RHEL BasedRocky Linux

How To Install MongoDB on Rocky Linux 9

Install MongoDB on Rocky Linux 9

In this tutorial, we will show you how to install MongoDB on Rocky Linux 9. For those of you who didn’t know, MongoDB is one of the popularly used general-purpose, object-oriented NoSQL databases. Unlike relational databases such as MySQL, Oracle, and SQL servers which store data in tables according to a rigid schema, MongoDB stores data in documents with flexible schema. MongoDB is available for Windows, Linux, and macOS systems supporting both 32 and 64-bit systems.

This article assumes you have at least basic knowledge of Linux, know how to use the shell, and most importantly, you host your site on your own VPS. The installation is quite simple and assumes you are running in the root account, if not you may need to add ‘sudo‘ to the commands to get root privileges. I will show you the step-by-step installation of the MongoDB NoSQL database on Rocky Linux. 9.


  • A server running one of the following operating systems: Rocky Linux 9.
  • It’s recommended that you use a fresh OS install to prevent any potential issues.
  • SSH access to the server (or just open Terminal if you’re on a desktop).
  • A non-root sudo user or access to the root user. We recommend acting as a non-root sudo user, however, as you can harm your system if you’re not careful when acting as the root.

Install MongoDB on Rocky Linux 9

Step 1. The first step is to update your system to the latest version of the package list. To do so, run the following commands:

sudo dnf check-update
sudo dnf install dnf-utils

Step 2. Installing MongoDB Database on Rocky Linux 9.

By default, MongoDB is not available on Rocky Linux 9 base repository. Now run the following command below to add the MongoDB repository to your system:

sudo tee /etc/yum.repos.d/mongodb-org-6.0.repo<<EOF
name=MongoDB Repository

After the repository has been added, you can install MongoDB using the following command below:

sudo dnf install mongodb-org

Alternatively, to install a specific release of MongoDB, specify each component package individually and append the version number to the package name, as in the following example:

sudo dnf install mongodb-org-<VERSION> mongodb-org-database-<VERSION> mongodb-org-server-<VERSION> mongodb-mongosh-<VERSION> mongodb-org-mongos-<VERSION> mongodb-org-tools-<VERSION>

Let’s check the version of MongoDB we have just installed:

mongod --version


db version v6.0.0
Build Info: {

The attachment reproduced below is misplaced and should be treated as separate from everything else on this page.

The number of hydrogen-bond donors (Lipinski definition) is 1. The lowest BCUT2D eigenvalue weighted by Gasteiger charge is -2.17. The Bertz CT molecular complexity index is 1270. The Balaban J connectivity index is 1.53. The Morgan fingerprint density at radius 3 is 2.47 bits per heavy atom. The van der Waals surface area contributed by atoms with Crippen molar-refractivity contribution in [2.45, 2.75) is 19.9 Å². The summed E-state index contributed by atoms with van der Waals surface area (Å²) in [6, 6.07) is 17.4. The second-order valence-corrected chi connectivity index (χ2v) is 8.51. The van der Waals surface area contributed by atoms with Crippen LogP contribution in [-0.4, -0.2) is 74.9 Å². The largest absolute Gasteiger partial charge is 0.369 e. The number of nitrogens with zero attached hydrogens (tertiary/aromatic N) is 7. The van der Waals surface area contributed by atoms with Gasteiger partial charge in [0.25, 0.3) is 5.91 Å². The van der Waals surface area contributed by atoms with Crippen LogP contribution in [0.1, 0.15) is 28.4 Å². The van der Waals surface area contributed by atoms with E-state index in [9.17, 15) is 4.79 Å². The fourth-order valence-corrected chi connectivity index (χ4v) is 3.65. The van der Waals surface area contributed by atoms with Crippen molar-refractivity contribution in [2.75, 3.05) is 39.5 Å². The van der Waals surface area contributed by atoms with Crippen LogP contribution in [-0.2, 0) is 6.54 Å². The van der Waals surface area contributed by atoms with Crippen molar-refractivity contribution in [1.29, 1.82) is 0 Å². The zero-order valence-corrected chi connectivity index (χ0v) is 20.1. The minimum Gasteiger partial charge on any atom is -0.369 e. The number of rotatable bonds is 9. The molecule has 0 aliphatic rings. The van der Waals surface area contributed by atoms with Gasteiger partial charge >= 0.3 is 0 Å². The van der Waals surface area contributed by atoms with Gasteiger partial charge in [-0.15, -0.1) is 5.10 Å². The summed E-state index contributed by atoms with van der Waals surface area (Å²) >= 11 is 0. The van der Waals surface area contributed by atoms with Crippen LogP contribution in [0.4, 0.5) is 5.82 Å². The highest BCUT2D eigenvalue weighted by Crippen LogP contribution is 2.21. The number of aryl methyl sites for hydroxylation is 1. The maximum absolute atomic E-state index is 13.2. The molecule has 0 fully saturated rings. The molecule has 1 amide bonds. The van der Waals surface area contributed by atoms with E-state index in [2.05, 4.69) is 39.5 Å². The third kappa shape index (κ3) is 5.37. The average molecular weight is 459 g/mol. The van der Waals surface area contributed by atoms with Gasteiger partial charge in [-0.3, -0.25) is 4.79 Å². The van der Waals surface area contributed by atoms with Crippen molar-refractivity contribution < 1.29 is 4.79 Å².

"version": "6.0.0",
    "gitVersion": "e61bf27c2gdt83fed36e5a13c00732d563mei2",
    "openSSLVersion": "OpenSSL 1.4.2k  25 Sep 2022",
    "modules": [],
    "allocator": "tcmalloc",
    "environment": {
        "distmod": "rhel80",
        "distarch": "x86_64",
        "target_arch": "x86_64"

Once the service has been installed, it will not be started by default. Start the MongoDB service using this command:

sudo systemctl start mongod
sudo systemctl enable mongod

Step 3. Securing MongoDB.

By default, MongoDB is not hardened. To improve security, you need to create a user and set a password:


Now create a user and set a password using the following command below:

use admin

user: "mongouser",
pwd: passwordPrompt(), // or cleartext password
roles: [ { role: "userAdminAnyDatabase", db: "admin" }, "readWriteAnyDatabase" ]

Now for the authentication to be enabled, you need to edit the MongoDB config file:

nano /etc/mongod.conf

Edit the following line:

    authorization: "enabled"

Save and close the file, then restart the MongoDB service to apply the effect of the change:

sudo systemctl restart mongod

Step 4. Accessing the MongoDB.

You can now try to access the MongoDB from the local host using the command:

 mongosh -u mongouser

To check the current database you are operating on type db:

$ db 

Congratulations! You have successfully installed MongoDB. Thanks for using this tutorial for installing the MongoDB NoSQL database on your Rocky Linux 9 system. For additional help or useful information, we recommend you check the official MongoDB website.

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r00t is a seasoned Linux system administrator with a wealth of experience in the field. Known for his contributions to idroot.us, r00t has authored numerous tutorials and guides, helping users navigate the complexities of Linux systems. His expertise spans across various Linux distributions, including Ubuntu, CentOS, and Debian. r00t's work is characterized by his ability to simplify complex concepts, making Linux more accessible to users of all skill levels. His dedication to the Linux community and his commitment to sharing knowledge makes him a respected figure in the field.
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